NEW YORK - As I listened to "Taps" being played in the closing moments of Sunday's 9/11 ceremony, I thought of the families returning home, resuming their lives without that special loved one.
The terrorist attacks birthed a new "normal" in their lives and in all of our lives. It forever changed this country and things will never be the same.
Covering the 10th anniversary of the terrorist attacks from Ground Zero was an emotional experience for me. When we drove by it on Thursday night, I got a chill as I looked at an empty space once occupied by the Twin Towers.
Then, I had a flashback of the planes crashing into the towers and the chaos that followed. The dust and debris painting the faces of people running through the streets stricken with fear.
On Friday, I visited the New York City Memorial Field, where some 3,000 white flags uniformly displayed on the field bear a banner that reads "One Flag-One Hope." Each flag represented a person who died in the attacks on America 10 years ago. It was chilling. It was moving. So many feelings came rushing in at once. Evil destroyed all of the lives I saw right in front of me.
This memorial made all of the statistics of 9/11 so real. I couldn't help but feel sad and empathetic towards those who lost their loved ones during the tragedy a decade ago.
On Saturday we traveled to Queens to visit a fire station that was helped by the people of Akron after the attacks. The men welcomed us with open arms and were very open with their thoughts about the tragic events that claimed two of their men that day, though you could tell it was still hard subject for many reasons.
As a reporter, I perfected my skills as a good listener because some of the interviews provided these men with the opportunity to vent. So, I listened intently. My ears and heart just went out to them as they took pauses in their speech attempting to fight back the tears.
That evening, I was honored to spend some time with the Ryook family of Westlake who lost their daughter Christina on 9/11. This family had so much love to share that I felt like I was a friend or relative of Christina's after being in their presence for only minutes.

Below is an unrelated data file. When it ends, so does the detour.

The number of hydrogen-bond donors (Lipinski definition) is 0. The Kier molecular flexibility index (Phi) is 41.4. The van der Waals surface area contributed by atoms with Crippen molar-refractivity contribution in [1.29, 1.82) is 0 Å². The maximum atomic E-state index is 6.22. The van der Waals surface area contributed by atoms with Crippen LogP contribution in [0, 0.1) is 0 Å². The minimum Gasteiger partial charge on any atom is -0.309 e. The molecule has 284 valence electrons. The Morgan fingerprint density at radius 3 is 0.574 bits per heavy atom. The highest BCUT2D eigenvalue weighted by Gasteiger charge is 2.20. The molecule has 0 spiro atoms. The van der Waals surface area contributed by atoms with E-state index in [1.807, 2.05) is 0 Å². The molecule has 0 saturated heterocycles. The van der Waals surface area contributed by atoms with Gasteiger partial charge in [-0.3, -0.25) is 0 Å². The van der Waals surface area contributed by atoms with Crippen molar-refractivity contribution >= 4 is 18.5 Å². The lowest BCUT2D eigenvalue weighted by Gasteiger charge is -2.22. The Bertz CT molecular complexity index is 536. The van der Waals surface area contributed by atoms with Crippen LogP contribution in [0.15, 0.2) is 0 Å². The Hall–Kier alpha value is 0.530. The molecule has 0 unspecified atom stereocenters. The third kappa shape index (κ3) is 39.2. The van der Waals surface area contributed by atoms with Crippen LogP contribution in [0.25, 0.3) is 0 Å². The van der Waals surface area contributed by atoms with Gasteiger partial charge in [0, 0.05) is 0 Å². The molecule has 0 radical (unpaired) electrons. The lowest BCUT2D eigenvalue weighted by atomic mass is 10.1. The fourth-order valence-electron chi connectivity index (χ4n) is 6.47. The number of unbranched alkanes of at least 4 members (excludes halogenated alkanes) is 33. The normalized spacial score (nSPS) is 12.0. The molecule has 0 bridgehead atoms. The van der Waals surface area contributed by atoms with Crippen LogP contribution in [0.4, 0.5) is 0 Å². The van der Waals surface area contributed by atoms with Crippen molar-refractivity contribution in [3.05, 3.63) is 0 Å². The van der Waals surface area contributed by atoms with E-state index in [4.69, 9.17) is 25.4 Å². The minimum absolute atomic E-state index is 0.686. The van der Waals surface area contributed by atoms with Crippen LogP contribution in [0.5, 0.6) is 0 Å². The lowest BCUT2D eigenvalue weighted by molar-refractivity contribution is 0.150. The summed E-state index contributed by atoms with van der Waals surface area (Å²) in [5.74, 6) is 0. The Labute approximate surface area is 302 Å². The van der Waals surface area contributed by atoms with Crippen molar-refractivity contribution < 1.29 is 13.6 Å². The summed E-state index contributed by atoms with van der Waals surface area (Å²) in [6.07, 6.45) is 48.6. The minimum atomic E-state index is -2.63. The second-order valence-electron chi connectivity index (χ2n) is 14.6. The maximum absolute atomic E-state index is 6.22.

Christina's father still sheds tears for his daughter. He flashed a smile as we talked about the importance of having his family and friends with him in New York. But you could hear the emotion in his voice. Being a daddy's girl myself, I tried to imagine if someone were interviewing my father about my death and how he would handle it.
Mr. Ryook was so polite and gracious. He stood strong even though he was broken inside. I looked at a scrapbook filled with pictures of Christina's life and it provided me a glimpse at the type of woman she was: vibrant, warm and full of life.
The warmth from this family towards me and my photographer, Gary Abrahamsen, really touched me. Not once did we feel like we were intruding on their personal space. They welcomed us and thanked us for taking the time to tell their story.
Then it was Sunday, the 10th anniversary of a day that forever changed the way people live and added another piece to history.
It was 6:30 a.m. as we began walking to the World Financial Trade Center. After an hour, we arrived and I knew I would be on the 10th floor deck of this building for the next 17 hours. Security was intense with Secret Service, NYPD and New York State troopers covering the streets. Several hundred media outlets from all across the country and the world were also there. It was quite a sight to see.
As the ceremony began, I watched the families of the victims crowd around the memorial waiting to hear the name of their loved one called. When the bells rang at the exact time the planes hit, 8:46 a.m., I got a chill.
Overall, covering the 10th anniversary of 9/11 from Ground Zero has been an experience I will never forget. I've taken with me new faces and stories that I'll be able to tell another decade down the road.
I’ll never forget how I felt seeing the Freedom Tower lit up in red, white and blue or the beautiful sunken pools with waterfalls that served as the footprints of the Twin Towers. It makes the terrorist attacks and all the words I've spoken about Ground Zero a reality.
But one thing is for sure --this terrible tragedy has united the American people and made us stronger than we were before 9/11. There's a lot of good in this country and I feel like I tapped into some of it this weekend.
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More Sept. 11 News
WEWS NewsChannel5 aired a special for the 10th anniversary of the terrorist attacks of Sept. 11 Friday night with reporters located in New York City, Washington, D.C. and Shanksville, Pa. Rewatch the NewsChannel5 special.
The rusted metal aircraft part believed to be from one of the hijacked jetliners that slammed into the World Trade Center in the Sept. 11 attacks came from a wing, not landing gear, police said Monday.